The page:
Magnitsky sanctions list against Turks shaping up at the Capitol Hill
This week’s budget hearings at the U.S. Congress, where Secretary of State Mike Pompeo testified in front of the Foreign Affairs Committees of both the House and the Senate, were quite revealing in terms of the challenging agenda for the upcoming June 4 meeting between Pompeo and Turkish Foreign Minister Mevlüt Çavuşoğlu. As expected, members of Congress pressed Pompeo on the ongoing detention of American Pastor Andrew Brunson in Turkey, the purchase of a Russian S-400 missile defense system, and the delivery of F-35 fighter jets.
The first notable point in Pompeo’s remarks was about the ongoing debate on whether the U.S. would block delivery of F-35s to Turkey due to Ankara’s declared intention to deploy S-400s on Turkish soil. Although Turkey has been a co-partner to the F-35 project and already paid some of its share, U.S. lawmakers have drafted two separate bipartisan bills to halt delivery if Ankara does not pledge to cease the deal with Moscow or release Pastor Brunson.
When the F-35 issue was first raised in the House of Representatives on May 23, Pompeo said he has not made a decision on the delivery yet. The next day when he was asked again at the Senate, Pompeo said the Turks’ capacity to access F-35s is still a very live issue and the administration is doing “everything in its capacity,” including offering alternatives to reverse the Turkish government’s commitment to conclude the purchase of S-400s.
Pompeo might be just three or four weeks in his tenure as the Secretary of State but certainly is not a stranger to the debate as the former director of the CIA. The deployment of an advanced Russian defense technology like S-400 on Turkish soil has been regarded as having potential to breach the security of the NATO systems therefore it is also very much an intelligence matter for Americans. His statements at the Capitol Hill clearly reflected that the Trump administration does indeed see the delivery of F-35s as an important leverage in the grand bargain ahead with Ankara.
The second crucial point in Pompeo’s remarks was about the Manbij knot in Syria. Ankara has been threatening to extend “Operation Olive Branch” unless the Syrian Kurdish People’s Protection Units (YPG) withdraw from the strategically located city where U.S. troops also operate.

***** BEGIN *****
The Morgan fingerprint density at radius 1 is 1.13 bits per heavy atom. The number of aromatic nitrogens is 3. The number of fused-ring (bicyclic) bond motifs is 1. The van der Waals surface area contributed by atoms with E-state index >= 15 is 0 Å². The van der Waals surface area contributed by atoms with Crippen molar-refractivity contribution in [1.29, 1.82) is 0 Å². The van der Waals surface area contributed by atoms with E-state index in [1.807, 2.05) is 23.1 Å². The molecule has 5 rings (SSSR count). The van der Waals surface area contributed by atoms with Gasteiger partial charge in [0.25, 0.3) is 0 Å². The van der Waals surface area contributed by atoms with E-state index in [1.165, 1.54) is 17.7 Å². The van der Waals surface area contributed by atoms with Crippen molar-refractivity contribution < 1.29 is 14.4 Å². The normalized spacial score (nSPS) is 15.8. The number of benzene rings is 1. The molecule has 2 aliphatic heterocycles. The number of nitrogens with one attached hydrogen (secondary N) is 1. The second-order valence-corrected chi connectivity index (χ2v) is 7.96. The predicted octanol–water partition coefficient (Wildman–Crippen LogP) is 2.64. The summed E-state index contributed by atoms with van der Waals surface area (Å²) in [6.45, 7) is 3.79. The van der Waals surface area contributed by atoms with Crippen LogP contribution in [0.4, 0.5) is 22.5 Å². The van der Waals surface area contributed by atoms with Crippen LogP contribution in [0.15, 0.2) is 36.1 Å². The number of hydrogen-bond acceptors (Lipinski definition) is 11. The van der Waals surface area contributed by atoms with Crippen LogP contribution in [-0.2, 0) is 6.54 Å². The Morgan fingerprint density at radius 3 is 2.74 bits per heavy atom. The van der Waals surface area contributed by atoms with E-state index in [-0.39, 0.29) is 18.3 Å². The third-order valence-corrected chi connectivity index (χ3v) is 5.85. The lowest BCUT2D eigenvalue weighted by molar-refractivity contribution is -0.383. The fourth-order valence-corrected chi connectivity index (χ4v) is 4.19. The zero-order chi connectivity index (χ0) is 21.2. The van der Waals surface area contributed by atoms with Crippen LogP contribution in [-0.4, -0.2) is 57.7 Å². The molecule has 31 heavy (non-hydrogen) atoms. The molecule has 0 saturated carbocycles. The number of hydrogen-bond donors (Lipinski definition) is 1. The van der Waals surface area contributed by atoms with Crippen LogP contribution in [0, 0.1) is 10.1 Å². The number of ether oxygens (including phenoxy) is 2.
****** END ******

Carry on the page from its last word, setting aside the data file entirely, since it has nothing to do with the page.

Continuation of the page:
Pompeo referred to the roadmap that his predecessor Rex Tillerson committed to find a solution on Manbij, but he did not clarify whether he would stick to the implementation of this roadmap without reservations.
Sources tell me despite Tillerson’s eagerness to work with Turks to reach a compromise, up to now the U.S. Central Command (CENTCOM) has been very much against a total withdrawal from Manbij of their local allies the Syrian Democratic Forces (SDF), which are mainly composed of YPG fighters. Meanwhile, Pompeo has been holding his cards close to his chest and not signaling much whether he will come up with a different position from that of Tillerson.
Last but not the least, Pompeo during the hearings at the Capitol Hill confirmed that the Brunson case would be one of his priorities in his meeting with Çavuşoğlu, describing Pastor’s detention as “deeply wrong, immoral and unjust.”
Meanwhile, the pressure campaign for the release of Brunson - spearheaded by several senators inlcuding Thom Tillis, James Lankford and Jeanne Shaheen - is about to take a new turn with the possible release of a sanctions list targeting certain individuals in Turkey. I have recently learned that the office of the chairman of the Senate Foreign Affairs Committee, Republican Senator Bob Corker, has already drafted names to sanction under the Global Magnitsky Act of 2016.
Two names drafted are former Economy Minister Zafer Çağlayan and former EU Minister Egemen Bağış. Çağlayan was one of the nine defendants in the Iran sanctions evasion case in New York where turned witness Iranian-Turkish businessman Reza Zarrab admitted to have bribed the former minister to run the scheme. Although Egemen Bağış was not a defendant in the same case, Zarrab told the court Bağış had helped him set up an account at Aktif Bank to pursue the gold-trade with Iran.
Rumors say that the list drafted at the Senate will possibly include one or two other names, who the U.S. lawmakers believe were directly involved in framing Pastor Brunson as ‘terorrist’ and making him impossible to get fair trial.
Even if these circulating lists turn into some sort of a resolution in the Senate in the next coming weeks, it will be up to the Trump administration to decide whether or not to apply Global Magnitsky sanctions to a group of Turkish individuals. As much as U.S. diplomats like whining about the hasty actions of Congress in their talks with Turkish counterparts, we have witnessed that in some cases it was the lawmakers who provided the necessary ammunition for the diplomatic battles. The Pompeo-Çavuşoğlu summit will probably not be any different.